For years, US policy had been to avoid declaring Jerusalem the capital of Israel in the absence of an Israeli-Palestinian peace deal, as the Palestinians also claim Jerusalem as their capital. It was argued that a unilateral decision would break with international consensus and prejudge an issue that was supposed to be left to negotiations.

12:35 p.m. ET, January 28, 2020

Trump says his proposal is a realistic plan for a two-state solution and "big step towards peace"

From Maegan Vazquez

Alex Brandon/AP
Alex Brandon/AP

President Donald Trump unveiled his administration’s Middle East peace plan alongside Israeli Prime Minister Benjamin Netanyahu at the White House on Tuesday. 

“Today Israel takes a big step towards peace,” Trump said. 

“Young people across the Middle East are ready for a more hopeful future and governments throughout the region are realizing that terrorism and Islamic extremism are everyone’s common enemy."

“It’s been a very long and arduous process to arrive at this moment. On Sunday I delivered to Prime Minister Netanyahu my vision of peace and prosperity, and a brighter future for Israelis and Palestinians. This vision for peace is fundamentally different from past proposals. In the past, even the most well intentioned plans were light on factual details and heavy on conceptual frameworks."

The administration’s ”vision presents a win-win opportunity for both sides, a realistic two-state solution that resolves the risk of Palestinian statehood to Israel's security,” Trump added. 

Trump said that on Monday both Netanyahu and Benny Gantz -- Netanyahu's rival in upcoming elections -- both expressed “their support for this effort, proving that the state of Israel is looking for peace and peace transcends politics by any measure.” 

He joked that Gantz and Netanyahu are engaged in the “longest-running election of all time.”

12:10 p.m. ET, January 28, 2020

Happening now: Trump presents his plan

President Donald Trump has just arrived to present his plan for the Middle East.

11:54 a.m. ET, January 28, 2020

Ex-defense chief says Netanyahu is using Trump plan for his own political survival

From CNN’s Oren Liebermann in Jerusalem

Israeli Defense Minister Avigdor Liberman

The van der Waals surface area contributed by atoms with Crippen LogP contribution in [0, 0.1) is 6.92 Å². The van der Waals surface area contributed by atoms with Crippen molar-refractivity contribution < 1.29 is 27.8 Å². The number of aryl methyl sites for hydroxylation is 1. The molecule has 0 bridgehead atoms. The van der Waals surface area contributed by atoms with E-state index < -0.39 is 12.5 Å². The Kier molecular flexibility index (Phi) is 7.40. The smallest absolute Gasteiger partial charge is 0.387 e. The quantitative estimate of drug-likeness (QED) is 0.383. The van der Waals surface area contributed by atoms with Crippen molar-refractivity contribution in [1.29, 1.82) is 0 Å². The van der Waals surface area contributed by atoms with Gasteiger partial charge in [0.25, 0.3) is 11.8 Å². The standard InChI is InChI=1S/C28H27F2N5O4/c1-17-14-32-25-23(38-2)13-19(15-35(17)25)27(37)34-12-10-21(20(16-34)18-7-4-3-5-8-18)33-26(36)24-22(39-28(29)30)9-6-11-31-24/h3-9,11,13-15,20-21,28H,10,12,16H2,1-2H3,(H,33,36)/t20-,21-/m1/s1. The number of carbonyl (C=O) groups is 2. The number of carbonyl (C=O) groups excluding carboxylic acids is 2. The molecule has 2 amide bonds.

Israeli Defense Minister Avigdor Liberman lia Yefimovich/DPA/Getty Images

Former Israeli Defense Minister Avigdor Liberman has accused Israeli Prime Minister Benjamin Netanyahu of using the Trump administration’s Middle East plan to try and secure his own political survival.

“Netanyahu is taking a political plan and turning it into a survival plan for him personally. Everyone understands that, 34 days before an election, it is impossible to start a deep, meaningful, fundamental discussion,” said Liberman, who is also chair of the Yisrael Beiteinu party.

Speaking on the Knesset TV channel, Liberman said he would support any vote to annex the Jordan Valley, but he again criticized the 70-year-old Israeli leader, saying: "If Netanyahu really wanted to apply sovereignty to the Jordan Valley, he could have done this a long time ago."

Netanyahu is scheduled to stand alongside US President Donald Trump later Tuesday as the US leader unveils his Mideast plan.

The announcement comes after Netanyahu was formally indicted in a series of corruption cases earlier Tuesday, and as impeachment proceedings against Trump continue.

11:33 a.m. ET, January 28, 2020

What is Netanyahu accused of?

By Oren Liebermann in Jerusalem

Case 4000: The Walla-Bezeq Case

In the most serious case, prosecutors say Netanyahu advanced regulatory benefits worth more than 1 billion shekels (approximately $280 million) to his friend, millionaire Shaul Elovitch, who owned the Walla! News website as part of his control of the Bezeq telecommunications company.